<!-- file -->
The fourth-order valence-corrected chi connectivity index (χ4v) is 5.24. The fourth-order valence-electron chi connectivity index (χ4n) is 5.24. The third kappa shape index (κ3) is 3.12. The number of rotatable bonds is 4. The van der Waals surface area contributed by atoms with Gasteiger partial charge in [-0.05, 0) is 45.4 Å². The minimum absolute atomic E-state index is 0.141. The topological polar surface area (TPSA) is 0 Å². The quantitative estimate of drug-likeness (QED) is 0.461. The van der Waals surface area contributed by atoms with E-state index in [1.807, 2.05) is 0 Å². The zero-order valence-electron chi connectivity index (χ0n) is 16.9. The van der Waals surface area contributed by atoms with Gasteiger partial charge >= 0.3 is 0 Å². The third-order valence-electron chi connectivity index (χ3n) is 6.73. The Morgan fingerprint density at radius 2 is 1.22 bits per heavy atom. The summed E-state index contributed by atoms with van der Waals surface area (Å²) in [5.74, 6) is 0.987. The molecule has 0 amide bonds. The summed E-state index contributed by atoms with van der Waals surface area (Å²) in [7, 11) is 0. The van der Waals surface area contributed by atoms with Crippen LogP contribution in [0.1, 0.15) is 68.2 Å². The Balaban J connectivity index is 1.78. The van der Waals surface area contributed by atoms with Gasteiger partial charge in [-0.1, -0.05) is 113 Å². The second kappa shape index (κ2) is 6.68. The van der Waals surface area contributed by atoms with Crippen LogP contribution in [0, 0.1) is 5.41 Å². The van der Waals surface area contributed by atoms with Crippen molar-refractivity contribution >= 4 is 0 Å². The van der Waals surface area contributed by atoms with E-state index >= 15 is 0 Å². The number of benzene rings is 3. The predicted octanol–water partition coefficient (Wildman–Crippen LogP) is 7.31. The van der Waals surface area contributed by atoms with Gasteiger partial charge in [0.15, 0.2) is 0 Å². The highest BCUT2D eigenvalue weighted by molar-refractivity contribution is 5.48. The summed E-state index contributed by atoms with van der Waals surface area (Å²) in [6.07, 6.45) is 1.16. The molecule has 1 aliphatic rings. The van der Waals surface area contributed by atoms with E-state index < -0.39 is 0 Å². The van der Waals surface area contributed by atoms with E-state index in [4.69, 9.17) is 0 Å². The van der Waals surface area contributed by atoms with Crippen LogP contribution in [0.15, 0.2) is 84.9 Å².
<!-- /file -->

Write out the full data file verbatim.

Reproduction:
The fourth-order valence-corrected chi connectivity index (χ4v) is 5.24. The fourth-order valence-electron chi connectivity index (χ4n) is 5.24. The third kappa shape index (κ3) is 3.12. The number of rotatable bonds is 4. The van der Waals surface area contributed by atoms with Gasteiger partial charge in [-0.05, 0) is 45.4 Å². The minimum absolute atomic E-state index is 0.141. The topological polar surface area (TPSA) is 0 Å². The quantitative estimate of drug-likeness (QED) is 0.461. The van der Waals surface area contributed by atoms with E-state index in [1.807, 2.05) is 0 Å². The zero-order valence-electron chi connectivity index (χ0n) is 16.9. The van der Waals surface area contributed by atoms with Gasteiger partial charge >= 0.3 is 0 Å². The third-order valence-electron chi connectivity index (χ3n) is 6.73. The Morgan fingerprint density at radius 2 is 1.22 bits per heavy atom. The summed E-state index contributed by atoms with van der Waals surface area (Å²) in [5.74, 6) is 0.987. The molecule has 0 amide bonds. The summed E-state index contributed by atoms with van der Waals surface area (Å²) in [7, 11) is 0. The van der Waals surface area contributed by atoms with Crippen LogP contribution in [0.1, 0.15) is 68.2 Å². The Balaban J connectivity index is 1.78. The van der Waals surface area contributed by atoms with Gasteiger partial charge in [-0.1, -0.05) is 113 Å². The second kappa shape index (κ2) is 6.68. The van der Waals surface area contributed by atoms with Crippen LogP contribution in [0, 0.1) is 5.41 Å². The van der Waals surface area contributed by atoms with Crippen molar-refractivity contribution >= 4 is 0 Å². The van der Waals surface area contributed by atoms with E-state index >= 15 is 0 Å². The number of benzene rings is 3. The predicted octanol–water partition coefficient (Wildman–Crippen LogP) is 7.31. The van der Waals surface area contributed by atoms with Gasteiger partial charge in [0.15, 0.2) is 0 Å². The highest BCUT2D eigenvalue weighted by molar-refractivity contribution is 5.48. The summed E-state index contributed by atoms with van der Waals surface area (Å²) in [6.07, 6.45) is 1.16. The molecule has 1 aliphatic rings. The van der Waals surface area contributed by atoms with E-state index < -0.39 is 0 Å². The van der Waals surface area contributed by atoms with E-state index in [4.69, 9.17) is 0 Å². The van der Waals surface area contributed by atoms with Crippen LogP contribution in [0.15, 0.2) is 84.9 Å².